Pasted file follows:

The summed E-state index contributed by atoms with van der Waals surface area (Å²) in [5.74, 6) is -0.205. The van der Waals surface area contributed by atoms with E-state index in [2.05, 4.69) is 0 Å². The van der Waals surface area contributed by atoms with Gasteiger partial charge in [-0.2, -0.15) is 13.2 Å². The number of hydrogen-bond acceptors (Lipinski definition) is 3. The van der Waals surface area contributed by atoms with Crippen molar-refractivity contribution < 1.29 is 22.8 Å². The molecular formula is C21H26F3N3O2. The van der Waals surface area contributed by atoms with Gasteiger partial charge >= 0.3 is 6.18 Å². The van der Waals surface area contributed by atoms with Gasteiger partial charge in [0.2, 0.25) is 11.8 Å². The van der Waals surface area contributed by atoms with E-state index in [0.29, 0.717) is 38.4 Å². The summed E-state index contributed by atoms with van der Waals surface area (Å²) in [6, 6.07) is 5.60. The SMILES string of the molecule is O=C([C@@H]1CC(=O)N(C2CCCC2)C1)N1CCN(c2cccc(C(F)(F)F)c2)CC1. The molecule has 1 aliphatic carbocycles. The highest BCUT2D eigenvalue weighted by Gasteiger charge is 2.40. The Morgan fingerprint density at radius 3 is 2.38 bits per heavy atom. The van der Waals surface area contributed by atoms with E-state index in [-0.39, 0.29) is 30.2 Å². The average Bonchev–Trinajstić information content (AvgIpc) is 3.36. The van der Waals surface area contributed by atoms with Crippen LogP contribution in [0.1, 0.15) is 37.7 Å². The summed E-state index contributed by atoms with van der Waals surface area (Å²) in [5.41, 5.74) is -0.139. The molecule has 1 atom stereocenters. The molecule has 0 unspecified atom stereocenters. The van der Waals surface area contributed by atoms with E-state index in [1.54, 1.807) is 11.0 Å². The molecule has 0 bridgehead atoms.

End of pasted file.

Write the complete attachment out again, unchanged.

The summed E-state index contributed by atoms with van der Waals surface area (Å²) in [5.74, 6) is -0.205. The van der Waals surface area contributed by atoms with E-state index in [2.05, 4.69) is 0 Å². The van der Waals surface area contributed by atoms with Gasteiger partial charge in [-0.2, -0.15) is 13.2 Å². The number of hydrogen-bond acceptors (Lipinski definition) is 3. The van der Waals surface area contributed by atoms with Crippen molar-refractivity contribution < 1.29 is 22.8 Å². The molecular formula is C21H26F3N3O2. The van der Waals surface area contributed by atoms with Gasteiger partial charge >= 0.3 is 6.18 Å². The van der Waals surface area contributed by atoms with Gasteiger partial charge in [0.2, 0.25) is 11.8 Å². The van der Waals surface area contributed by atoms with E-state index in [0.29, 0.717) is 38.4 Å². The summed E-state index contributed by atoms with van der Waals surface area (Å²) in [6, 6.07) is 5.60. The SMILES string of the molecule is O=C([C@@H]1CC(=O)N(C2CCCC2)C1)N1CCN(c2cccc(C(F)(F)F)c2)CC1. The molecule has 1 aliphatic carbocycles. The highest BCUT2D eigenvalue weighted by Gasteiger charge is 2.40. The Morgan fingerprint density at radius 3 is 2.38 bits per heavy atom. The van der Waals surface area contributed by atoms with E-state index in [-0.39, 0.29) is 30.2 Å². The average Bonchev–Trinajstić information content (AvgIpc) is 3.36. The van der Waals surface area contributed by atoms with Crippen LogP contribution in [0.1, 0.15) is 37.7 Å². The summed E-state index contributed by atoms with van der Waals surface area (Å²) in [5.41, 5.74) is -0.139. The molecule has 1 atom stereocenters. The molecule has 0 unspecified atom stereocenters. The van der Waals surface area contributed by atoms with E-state index in [1.54, 1.807) is 11.0 Å². The molecule has 0 bridgehead atoms.